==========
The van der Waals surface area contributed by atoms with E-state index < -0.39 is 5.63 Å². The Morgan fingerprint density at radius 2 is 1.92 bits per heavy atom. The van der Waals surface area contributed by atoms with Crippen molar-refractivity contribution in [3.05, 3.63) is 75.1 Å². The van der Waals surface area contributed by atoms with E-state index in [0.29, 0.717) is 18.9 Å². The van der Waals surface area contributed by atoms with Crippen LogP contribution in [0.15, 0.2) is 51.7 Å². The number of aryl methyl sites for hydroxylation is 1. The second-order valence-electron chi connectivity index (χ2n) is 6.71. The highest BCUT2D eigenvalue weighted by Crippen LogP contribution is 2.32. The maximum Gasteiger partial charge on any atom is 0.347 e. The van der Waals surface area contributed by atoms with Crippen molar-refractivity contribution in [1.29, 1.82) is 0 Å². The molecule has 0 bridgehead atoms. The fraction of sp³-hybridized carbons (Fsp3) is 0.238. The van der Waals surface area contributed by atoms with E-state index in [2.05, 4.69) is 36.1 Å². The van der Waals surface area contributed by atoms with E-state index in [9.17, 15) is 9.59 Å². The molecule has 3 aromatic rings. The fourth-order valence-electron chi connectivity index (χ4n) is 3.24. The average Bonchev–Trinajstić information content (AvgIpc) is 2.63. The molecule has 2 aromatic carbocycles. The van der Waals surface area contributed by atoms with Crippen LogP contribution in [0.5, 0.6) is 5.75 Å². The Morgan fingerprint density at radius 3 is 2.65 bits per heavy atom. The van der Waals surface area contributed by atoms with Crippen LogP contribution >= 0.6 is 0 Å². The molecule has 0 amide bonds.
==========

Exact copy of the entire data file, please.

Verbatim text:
The van der Waals surface area contributed by atoms with E-state index < -0.39 is 5.63 Å². The Morgan fingerprint density at radius 2 is 1.92 bits per heavy atom. The van der Waals surface area contributed by atoms with Crippen molar-refractivity contribution in [3.05, 3.63) is 75.1 Å². The van der Waals surface area contributed by atoms with E-state index in [0.29, 0.717) is 18.9 Å². The van der Waals surface area contributed by atoms with Crippen LogP contribution in [0.15, 0.2) is 51.7 Å². The number of aryl methyl sites for hydroxylation is 1. The second-order valence-electron chi connectivity index (χ2n) is 6.71. The highest BCUT2D eigenvalue weighted by Crippen LogP contribution is 2.32. The maximum Gasteiger partial charge on any atom is 0.347 e. The van der Waals surface area contributed by atoms with Crippen molar-refractivity contribution in [1.29, 1.82) is 0 Å². The molecule has 0 bridgehead atoms. The fraction of sp³-hybridized carbons (Fsp3) is 0.238. The van der Waals surface area contributed by atoms with E-state index in [2.05, 4.69) is 36.1 Å². The van der Waals surface area contributed by atoms with E-state index in [9.17, 15) is 9.59 Å². The molecule has 3 aromatic rings. The fourth-order valence-electron chi connectivity index (χ4n) is 3.24. The average Bonchev–Trinajstić information content (AvgIpc) is 2.63. The molecule has 2 aromatic carbocycles. The van der Waals surface area contributed by atoms with Crippen LogP contribution in [0.5, 0.6) is 5.75 Å². The Morgan fingerprint density at radius 3 is 2.65 bits per heavy atom. The van der Waals surface area contributed by atoms with Crippen LogP contribution >= 0.6 is 0 Å². The molecule has 0 amide bonds.